Daily Archives: October 20, 2009

The Bible says “If ye take a man’s rifle and beat him to death with it, ye shall be put to death” … in Texas.

Back in the 1990s, Khristian Oliver (that’s an interesting name) was robbing a man’s home. That man had a rifle to defend his home from robbers, but Khristian took the rifle from him, shot him in the face, and then used the rifle to beat him to death. In this way, the murdered man became one more example of how useful it is to own guns to defend yourself.

But that’s not the interesting part of this story.
Continue reading The Bible says “If ye take a man’s rifle and beat him to death with it, ye shall be put to death” … in Texas.

Dispatches from the International Robotic Explorers League

Consisting of the many and varied robotic spacecraft exploring our Solar System and parts beyond, the IREL soldiers on tirelessly, often in obscurity and in conditions that would make even the most hardy of human beings question their resolve, all to provide us with the data necessary to enhance our understanding of the Universe. They may only be robots, but they give every ounce of circuitry in the service of completing their missions, in many cases going above and beyond the call of duty to return useful measurements long after their designed operational lifetimes. Join me now as we take a look around the league.

… and Essay at Quiche Moraine.

Bees Make Elephants Beat It


I took this photograph not using a telephoto lens, and not using angry bees for protection. But there was a 5 meter high electrified concrete and steel fence.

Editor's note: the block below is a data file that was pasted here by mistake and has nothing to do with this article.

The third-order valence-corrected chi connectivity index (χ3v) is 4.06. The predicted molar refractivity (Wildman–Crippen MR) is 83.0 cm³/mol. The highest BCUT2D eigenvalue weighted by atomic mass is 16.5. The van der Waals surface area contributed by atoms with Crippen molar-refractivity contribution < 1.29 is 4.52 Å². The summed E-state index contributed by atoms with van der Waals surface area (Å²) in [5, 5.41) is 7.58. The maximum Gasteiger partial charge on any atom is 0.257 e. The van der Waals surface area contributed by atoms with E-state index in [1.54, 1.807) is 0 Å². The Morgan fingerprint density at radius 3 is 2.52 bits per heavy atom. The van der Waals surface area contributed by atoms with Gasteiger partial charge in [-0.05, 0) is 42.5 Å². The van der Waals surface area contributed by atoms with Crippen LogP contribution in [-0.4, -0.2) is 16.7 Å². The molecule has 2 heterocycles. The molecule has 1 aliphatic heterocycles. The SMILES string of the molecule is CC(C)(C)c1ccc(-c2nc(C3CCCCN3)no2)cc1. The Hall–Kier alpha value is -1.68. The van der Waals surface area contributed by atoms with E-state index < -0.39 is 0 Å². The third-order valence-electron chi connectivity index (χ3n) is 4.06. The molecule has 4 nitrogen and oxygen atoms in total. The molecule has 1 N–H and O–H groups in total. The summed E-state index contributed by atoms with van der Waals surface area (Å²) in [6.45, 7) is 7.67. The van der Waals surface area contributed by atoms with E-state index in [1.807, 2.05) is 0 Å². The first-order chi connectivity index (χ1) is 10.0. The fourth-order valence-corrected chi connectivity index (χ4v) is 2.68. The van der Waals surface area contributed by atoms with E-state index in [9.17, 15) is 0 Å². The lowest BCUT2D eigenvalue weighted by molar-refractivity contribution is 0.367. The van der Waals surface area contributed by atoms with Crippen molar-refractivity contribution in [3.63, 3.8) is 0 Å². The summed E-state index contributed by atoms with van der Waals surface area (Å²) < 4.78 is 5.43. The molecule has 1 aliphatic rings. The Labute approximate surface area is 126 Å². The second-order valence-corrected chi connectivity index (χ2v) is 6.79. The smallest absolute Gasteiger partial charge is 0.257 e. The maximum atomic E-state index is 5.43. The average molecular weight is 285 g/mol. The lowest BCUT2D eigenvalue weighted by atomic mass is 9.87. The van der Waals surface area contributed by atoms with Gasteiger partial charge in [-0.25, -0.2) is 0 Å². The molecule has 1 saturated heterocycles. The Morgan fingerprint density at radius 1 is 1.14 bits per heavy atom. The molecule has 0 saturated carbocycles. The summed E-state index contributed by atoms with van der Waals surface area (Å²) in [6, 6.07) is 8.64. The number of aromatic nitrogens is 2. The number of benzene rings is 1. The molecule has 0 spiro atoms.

But for how long? Consider this report on PhysOrg:

Elephants’ fear of angry bees could help to protect them from PhysOrg.com
At a time when encroaching human development in former wildlife areas has compressed African elephants into ever smaller home ranges and increased levels of human-elephant conflict, a study in the October 9th issue of Current Biology suggests that strategically placed beehives might offer a low-tech elephant deterrent and conservation measure.

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Continue reading Bees Make Elephants Beat It

How Young is the Grand Canyon?

To answer that question briefly, it is really really old if you mean “how old are the oldest rocks that are exposed by the Grand Canyon,” and it is probably just a few million years old (5 or 6 by some estimates) if you mean “how long did the canyon itself take to form.”


An African peneplain elevated by doming along the Eastern Rift Valley. The original surface, once flat but now raised as “mountains” in the distance, is shown by the dotted line.

Continue reading How Young is the Grand Canyon?